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TO HIS GRACE
THE DUKE OF ORMOND.
Some estates are held in England, by paying a fine at the change of every lord: I have enjoyed the patronage of your family, from the time of your excellent grandfather to this present day. I have dedicated the translation of the lives of Plutarch to the first duke; and have celebrated the memory of your heroic father. Though I am very short of the age of Nestor, yet I have lived to a third generation of your house, and, by your grace's favour, am admitted still to hold from you by the same tenure.
I am not vain enough to boast, that I have deserved the value of so illustrious a line; but my fortune is the greater, that, for three descents, they have been pleased to distinguish my poems from those of other men, and have accordingly made me their peculiar care. May it be permitted me to say, that, as your grandfather and father were cherished and adorned with honours by two successive monarchs, so I have been esteemed and patronized by the grandfather, the father, and the son, descended from one of the most ancient, most conspicuous, and most deserving families in Europe.
It is true, that by delaying the payment of my last fine, when it was due by your grace's accession to the titles and patrimonies of your house, I may seem, in rigour of law, to have made a forfeiture of my claim; yet my heart has always been devoted to your service: and since you have been graciously pleased, by your permission of this address, to accept the tender of my duty, it is not yet too late to lay these volumes at your feet.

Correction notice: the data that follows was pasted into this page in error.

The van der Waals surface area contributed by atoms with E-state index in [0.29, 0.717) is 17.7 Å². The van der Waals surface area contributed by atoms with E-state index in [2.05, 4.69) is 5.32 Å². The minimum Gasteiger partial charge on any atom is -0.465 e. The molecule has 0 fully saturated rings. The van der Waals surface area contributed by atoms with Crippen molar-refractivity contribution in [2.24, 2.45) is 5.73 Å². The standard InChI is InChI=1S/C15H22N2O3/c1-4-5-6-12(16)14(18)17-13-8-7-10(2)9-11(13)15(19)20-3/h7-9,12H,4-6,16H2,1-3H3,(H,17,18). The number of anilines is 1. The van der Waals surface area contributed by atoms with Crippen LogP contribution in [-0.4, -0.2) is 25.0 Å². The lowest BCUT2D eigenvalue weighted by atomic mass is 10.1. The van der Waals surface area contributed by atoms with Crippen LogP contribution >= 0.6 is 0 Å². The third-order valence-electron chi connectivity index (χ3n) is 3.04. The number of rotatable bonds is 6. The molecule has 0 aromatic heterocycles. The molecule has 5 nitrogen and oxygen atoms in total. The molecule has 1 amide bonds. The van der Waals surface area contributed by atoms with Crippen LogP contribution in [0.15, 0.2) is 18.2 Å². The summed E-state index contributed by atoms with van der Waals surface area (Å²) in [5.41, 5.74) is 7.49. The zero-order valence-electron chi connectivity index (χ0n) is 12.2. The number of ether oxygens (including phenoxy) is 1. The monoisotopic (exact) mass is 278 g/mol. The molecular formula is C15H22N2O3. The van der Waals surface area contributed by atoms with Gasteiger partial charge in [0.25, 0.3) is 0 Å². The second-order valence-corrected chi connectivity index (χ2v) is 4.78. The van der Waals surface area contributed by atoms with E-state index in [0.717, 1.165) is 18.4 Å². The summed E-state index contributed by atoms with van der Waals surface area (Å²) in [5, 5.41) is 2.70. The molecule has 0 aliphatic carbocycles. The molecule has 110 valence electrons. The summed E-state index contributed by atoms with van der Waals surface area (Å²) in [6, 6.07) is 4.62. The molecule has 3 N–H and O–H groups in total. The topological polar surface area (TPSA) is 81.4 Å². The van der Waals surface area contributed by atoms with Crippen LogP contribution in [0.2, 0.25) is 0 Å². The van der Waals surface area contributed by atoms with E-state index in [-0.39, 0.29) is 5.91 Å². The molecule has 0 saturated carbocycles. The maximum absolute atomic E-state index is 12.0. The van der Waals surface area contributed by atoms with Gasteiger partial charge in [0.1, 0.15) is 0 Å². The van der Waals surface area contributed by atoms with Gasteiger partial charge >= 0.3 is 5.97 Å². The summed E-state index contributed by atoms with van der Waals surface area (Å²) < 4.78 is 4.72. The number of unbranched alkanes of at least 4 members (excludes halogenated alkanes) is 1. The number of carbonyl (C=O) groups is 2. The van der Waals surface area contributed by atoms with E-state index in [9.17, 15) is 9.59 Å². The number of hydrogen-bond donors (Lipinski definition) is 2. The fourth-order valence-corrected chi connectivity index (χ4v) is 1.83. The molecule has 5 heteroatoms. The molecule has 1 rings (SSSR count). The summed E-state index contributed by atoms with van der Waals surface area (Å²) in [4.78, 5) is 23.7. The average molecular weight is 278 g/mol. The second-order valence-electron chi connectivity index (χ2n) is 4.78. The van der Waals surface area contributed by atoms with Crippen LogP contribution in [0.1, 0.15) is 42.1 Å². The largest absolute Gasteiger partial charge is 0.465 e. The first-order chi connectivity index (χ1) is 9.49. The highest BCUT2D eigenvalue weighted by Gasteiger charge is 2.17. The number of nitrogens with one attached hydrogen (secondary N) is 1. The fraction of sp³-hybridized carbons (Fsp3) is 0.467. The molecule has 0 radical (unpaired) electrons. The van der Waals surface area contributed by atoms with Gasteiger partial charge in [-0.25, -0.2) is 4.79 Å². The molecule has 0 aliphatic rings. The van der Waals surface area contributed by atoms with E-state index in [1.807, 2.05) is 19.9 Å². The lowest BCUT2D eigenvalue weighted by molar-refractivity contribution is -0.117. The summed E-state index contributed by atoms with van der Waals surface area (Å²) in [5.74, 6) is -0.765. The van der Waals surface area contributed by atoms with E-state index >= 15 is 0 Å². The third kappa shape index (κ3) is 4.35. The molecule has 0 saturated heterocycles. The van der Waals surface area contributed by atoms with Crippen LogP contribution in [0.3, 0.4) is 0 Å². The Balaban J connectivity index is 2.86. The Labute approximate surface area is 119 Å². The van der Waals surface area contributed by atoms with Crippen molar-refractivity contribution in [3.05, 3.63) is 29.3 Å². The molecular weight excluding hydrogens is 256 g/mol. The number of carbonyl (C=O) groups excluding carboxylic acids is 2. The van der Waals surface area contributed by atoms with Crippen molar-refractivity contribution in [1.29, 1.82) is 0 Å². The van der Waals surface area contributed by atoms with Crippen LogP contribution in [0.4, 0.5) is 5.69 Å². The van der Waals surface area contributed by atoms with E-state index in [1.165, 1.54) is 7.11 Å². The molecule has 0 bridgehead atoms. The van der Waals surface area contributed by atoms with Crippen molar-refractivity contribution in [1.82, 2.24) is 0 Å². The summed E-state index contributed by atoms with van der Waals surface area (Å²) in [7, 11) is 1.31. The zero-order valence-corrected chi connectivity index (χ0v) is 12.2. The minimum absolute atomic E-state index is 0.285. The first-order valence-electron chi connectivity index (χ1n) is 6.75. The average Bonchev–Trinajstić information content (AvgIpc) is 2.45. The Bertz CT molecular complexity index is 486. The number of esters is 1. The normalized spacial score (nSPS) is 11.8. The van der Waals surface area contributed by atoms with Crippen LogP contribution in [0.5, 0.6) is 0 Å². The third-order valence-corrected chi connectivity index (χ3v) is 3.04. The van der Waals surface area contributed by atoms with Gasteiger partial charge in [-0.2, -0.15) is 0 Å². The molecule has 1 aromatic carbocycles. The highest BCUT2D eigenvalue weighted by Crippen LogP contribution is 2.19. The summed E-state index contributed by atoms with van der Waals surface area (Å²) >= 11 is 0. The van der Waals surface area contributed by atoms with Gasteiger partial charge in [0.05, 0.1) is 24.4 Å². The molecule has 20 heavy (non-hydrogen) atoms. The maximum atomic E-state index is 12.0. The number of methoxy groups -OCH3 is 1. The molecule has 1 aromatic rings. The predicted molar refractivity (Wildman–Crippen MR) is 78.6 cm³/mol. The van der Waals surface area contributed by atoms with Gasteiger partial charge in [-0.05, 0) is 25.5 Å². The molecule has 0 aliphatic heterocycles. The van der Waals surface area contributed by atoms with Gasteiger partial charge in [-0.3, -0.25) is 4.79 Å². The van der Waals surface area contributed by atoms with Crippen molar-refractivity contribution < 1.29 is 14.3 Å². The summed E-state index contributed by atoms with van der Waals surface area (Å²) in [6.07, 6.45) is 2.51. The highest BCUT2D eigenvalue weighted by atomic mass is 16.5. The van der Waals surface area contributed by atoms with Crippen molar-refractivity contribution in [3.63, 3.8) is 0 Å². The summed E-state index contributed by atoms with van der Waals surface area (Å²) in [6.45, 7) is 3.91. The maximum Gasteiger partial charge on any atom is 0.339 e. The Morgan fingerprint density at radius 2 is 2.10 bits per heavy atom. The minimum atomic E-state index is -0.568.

The world is sensible that you worthily succeed, not only to the honours of your ancestors, but also to their virtues. The long chain of magnanimity, courage, easiness of access, and desire of doing good even to the prejudice of your fortune, is so far from being broken in your grace, that the precious metal yet runs pure to the newest link of it; which I will not call the last,
because I hope and pray, it may descend to late posterity: and your flourishing youth, and that of your excellent dutchess, are happy omens of my wish.
It is observed by Livy and by others, that some of the noblest Roman families retained a resemblance of their ancestry, not only in their shapes and features, but also in their manners, their qualities, and the distinguishing characters of their minds: some lines were noted for a stern, rigid virtue, savage, haughty, parsimonious, and unpopular: others were more sweet, and affable; made of a more pliant paste, humble, courteous, and obliging; studious of doing charitable offices, and diffusive of the goods which they enjoyed. The last of these is the proper and indelible character of your grace's family. God Almighty has endued you with a softness, a beneficence, an attractive behaviour, winning on the hearts of others, and so sensible of their misery, that the wounds of fortune seem not inflicted on them, but on yourself. You are so ready to redress, that you almost prevent their wishes, and always exceed their expectations: as if what was yours, was not your own, and not given you to possess, but to bestow on wanting merit. But this is a topic which I must cast in shades, lest I offend your modesty, which is so far from being ostentatious of the good you do, that it blushes even to have it known: and therefore I must leave you to the satisfaction and testimony of your own conscience, which, though it be a silent panegyric, is yet the best.
You are so easy of access, that Poplicola was not more, whose doors were opened on the outside to save the people even the common civility of asking entrance; where all were equally admitted; where nothing that was reasonable was denied; where misfortune was a powerful recommendation, and where (I can scarce forbear saying), that want itself was a powerful mediator, and was next to merit,